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Facebook posts fake-news ads in newspapers ahead of UK vote

The social network is resorting to physical media to try to ensure that people can spot fake news.

The ad campaign features in major British newspapers.

Facebook launched a UK newspaper campaign on Monday warning British citizens to be wary of fake news in the lead up to the General Election on June 8.

The social network took out ads in major papers including The Times, The Guardian and the Daily Telegraph, which list ten things its users should look out for when deciding whether to trust information they read online. The tips include checking headlines, URLs, photos and dates.

The spread of fake news has been a problem online for years, but blew up during the US presidential election last year. Facebook resorting to physical media to warn people about fake news is an indication of how widespread the problem has become and the perceived potential for it to impact the outcome of elections.

"People want to see accurate information on Facebook and so do we," Simon Milner, Facebook's director of policy for the UK in a statement. "That is why we are doing everything we can to tackle the problem of false news."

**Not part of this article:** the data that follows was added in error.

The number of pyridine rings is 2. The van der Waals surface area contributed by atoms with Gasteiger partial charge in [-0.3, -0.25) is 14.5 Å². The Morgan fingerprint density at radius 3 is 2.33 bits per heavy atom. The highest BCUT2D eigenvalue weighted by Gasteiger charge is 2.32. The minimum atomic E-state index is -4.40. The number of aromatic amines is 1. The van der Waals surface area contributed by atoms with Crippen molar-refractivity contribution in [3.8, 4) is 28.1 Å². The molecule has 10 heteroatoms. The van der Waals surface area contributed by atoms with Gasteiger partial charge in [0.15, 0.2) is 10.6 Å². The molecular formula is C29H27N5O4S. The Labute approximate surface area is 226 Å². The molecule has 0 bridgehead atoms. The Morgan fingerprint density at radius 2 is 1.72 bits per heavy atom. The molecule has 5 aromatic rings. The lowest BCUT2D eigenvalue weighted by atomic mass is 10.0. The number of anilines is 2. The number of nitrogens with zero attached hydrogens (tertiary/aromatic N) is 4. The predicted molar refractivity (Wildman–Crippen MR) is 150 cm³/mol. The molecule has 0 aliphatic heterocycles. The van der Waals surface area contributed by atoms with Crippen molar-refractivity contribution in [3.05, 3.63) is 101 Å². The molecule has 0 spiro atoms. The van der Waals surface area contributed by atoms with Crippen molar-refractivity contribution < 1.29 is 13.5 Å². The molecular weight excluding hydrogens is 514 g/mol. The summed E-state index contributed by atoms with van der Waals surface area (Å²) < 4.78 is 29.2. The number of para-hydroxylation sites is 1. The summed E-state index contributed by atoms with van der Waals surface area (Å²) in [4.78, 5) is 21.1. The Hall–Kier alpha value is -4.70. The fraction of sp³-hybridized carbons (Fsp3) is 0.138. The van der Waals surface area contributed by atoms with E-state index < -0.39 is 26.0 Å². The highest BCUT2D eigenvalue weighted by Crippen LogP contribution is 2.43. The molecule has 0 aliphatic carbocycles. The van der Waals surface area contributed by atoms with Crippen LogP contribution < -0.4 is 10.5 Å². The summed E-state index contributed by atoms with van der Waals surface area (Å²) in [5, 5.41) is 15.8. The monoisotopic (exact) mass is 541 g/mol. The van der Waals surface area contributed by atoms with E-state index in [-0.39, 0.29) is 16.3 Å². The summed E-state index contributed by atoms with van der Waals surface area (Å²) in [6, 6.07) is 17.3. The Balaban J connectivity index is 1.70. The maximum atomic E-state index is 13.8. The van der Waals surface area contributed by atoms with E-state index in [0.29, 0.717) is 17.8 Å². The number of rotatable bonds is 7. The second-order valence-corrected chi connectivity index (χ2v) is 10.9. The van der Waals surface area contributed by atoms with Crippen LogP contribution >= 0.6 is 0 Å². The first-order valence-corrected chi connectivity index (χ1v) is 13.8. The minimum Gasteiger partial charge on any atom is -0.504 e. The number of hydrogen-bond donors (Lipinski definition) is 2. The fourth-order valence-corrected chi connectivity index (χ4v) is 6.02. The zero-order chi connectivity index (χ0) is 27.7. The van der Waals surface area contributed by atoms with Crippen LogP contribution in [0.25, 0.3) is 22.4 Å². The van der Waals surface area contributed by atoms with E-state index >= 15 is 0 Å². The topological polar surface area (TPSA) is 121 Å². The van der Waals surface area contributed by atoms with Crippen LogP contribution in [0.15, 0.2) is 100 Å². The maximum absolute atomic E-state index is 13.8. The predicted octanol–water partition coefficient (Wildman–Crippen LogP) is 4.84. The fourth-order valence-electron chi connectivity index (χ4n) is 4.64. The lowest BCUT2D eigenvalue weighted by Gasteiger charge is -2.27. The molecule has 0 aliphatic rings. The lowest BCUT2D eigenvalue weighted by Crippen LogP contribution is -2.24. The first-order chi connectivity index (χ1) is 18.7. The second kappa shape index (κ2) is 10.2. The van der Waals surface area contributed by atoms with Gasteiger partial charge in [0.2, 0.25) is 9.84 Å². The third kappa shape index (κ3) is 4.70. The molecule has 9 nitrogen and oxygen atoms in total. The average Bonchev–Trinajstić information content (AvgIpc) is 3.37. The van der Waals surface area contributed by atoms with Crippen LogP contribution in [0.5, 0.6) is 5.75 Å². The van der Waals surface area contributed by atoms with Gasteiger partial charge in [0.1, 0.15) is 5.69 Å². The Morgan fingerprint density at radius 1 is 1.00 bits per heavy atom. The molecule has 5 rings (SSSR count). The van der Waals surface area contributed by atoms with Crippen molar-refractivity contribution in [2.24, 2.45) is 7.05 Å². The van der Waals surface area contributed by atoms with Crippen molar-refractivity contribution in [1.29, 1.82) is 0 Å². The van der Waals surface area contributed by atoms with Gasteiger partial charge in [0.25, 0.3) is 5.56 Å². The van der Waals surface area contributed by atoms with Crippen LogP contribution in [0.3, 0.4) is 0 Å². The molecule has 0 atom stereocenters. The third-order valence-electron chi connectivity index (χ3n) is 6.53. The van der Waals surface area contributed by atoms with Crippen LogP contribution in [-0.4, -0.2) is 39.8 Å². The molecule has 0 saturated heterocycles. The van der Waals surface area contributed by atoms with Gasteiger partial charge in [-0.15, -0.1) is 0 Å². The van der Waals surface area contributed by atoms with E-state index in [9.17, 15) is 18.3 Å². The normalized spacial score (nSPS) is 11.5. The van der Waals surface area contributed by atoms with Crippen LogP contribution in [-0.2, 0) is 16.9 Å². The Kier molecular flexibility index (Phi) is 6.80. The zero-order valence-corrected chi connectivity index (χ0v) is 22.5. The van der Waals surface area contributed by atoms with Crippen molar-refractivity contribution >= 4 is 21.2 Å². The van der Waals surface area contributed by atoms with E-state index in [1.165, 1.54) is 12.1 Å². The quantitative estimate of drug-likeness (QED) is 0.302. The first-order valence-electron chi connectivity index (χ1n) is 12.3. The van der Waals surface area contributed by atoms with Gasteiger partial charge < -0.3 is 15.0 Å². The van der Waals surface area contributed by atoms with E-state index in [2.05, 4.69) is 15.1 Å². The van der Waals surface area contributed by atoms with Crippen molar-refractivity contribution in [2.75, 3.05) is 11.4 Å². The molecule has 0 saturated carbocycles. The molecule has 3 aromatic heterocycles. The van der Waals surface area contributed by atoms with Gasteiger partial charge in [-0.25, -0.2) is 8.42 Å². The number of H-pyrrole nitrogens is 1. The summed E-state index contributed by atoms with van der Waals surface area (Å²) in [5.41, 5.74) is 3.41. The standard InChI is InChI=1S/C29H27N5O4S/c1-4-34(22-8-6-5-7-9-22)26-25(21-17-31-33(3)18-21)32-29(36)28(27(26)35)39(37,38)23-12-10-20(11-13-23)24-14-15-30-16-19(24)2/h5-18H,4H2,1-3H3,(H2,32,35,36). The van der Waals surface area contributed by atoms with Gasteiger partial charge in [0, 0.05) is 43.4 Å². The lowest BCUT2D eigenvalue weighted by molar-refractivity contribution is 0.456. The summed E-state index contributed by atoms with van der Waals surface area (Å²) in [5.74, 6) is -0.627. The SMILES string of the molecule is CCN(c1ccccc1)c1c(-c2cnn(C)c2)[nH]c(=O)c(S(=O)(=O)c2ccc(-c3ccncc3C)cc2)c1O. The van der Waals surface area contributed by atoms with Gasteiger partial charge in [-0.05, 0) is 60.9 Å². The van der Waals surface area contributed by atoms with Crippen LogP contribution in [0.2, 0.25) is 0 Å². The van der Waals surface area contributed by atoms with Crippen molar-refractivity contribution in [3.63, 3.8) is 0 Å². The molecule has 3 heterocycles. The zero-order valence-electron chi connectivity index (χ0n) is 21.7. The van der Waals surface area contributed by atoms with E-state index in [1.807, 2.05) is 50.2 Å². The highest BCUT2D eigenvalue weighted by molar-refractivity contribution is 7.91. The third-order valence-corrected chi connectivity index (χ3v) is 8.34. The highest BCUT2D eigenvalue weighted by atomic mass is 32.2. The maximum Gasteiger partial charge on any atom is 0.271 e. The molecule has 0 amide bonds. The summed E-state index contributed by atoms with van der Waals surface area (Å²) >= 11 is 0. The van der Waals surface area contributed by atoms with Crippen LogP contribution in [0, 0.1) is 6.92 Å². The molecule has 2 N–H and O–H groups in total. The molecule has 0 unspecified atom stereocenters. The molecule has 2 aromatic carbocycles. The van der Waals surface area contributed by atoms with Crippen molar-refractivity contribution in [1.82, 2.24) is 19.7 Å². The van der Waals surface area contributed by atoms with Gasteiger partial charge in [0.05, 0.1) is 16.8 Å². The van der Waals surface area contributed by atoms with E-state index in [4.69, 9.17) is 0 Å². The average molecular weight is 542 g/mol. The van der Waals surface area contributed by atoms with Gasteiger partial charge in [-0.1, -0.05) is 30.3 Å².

The social network put new measures in place in April for identifying and removing fake accounts responsible for spreading fake news, added Milner. The company claims to have removed tens of thousands of fake accounts as a result of this. It is also working with others including Google through partnerships like Full Fact and First Draft to tackle the problem.

'We can't solve this problem alone," said Milner. "We are supporting third party fact checkers during the election in their work with news organisations, so they can independently assess facts and stories."

A BBC Panorama investigation will be broadcast in the UK on Monday evening revealing the extent to which fake news played a role in both the 2016 US presidential election and the EU referendum that took place in the UK last June.

Facebook's top ten tips for spotting fake news:

  • Be sceptical of headlines
  • Look closely at the URL
  • Investigate the source
  • Watch for unusual formatting
  • Consider the photos
  • Inspect the dates
  • Check the evidence
  • Look at other reports
  • Is the story a joke?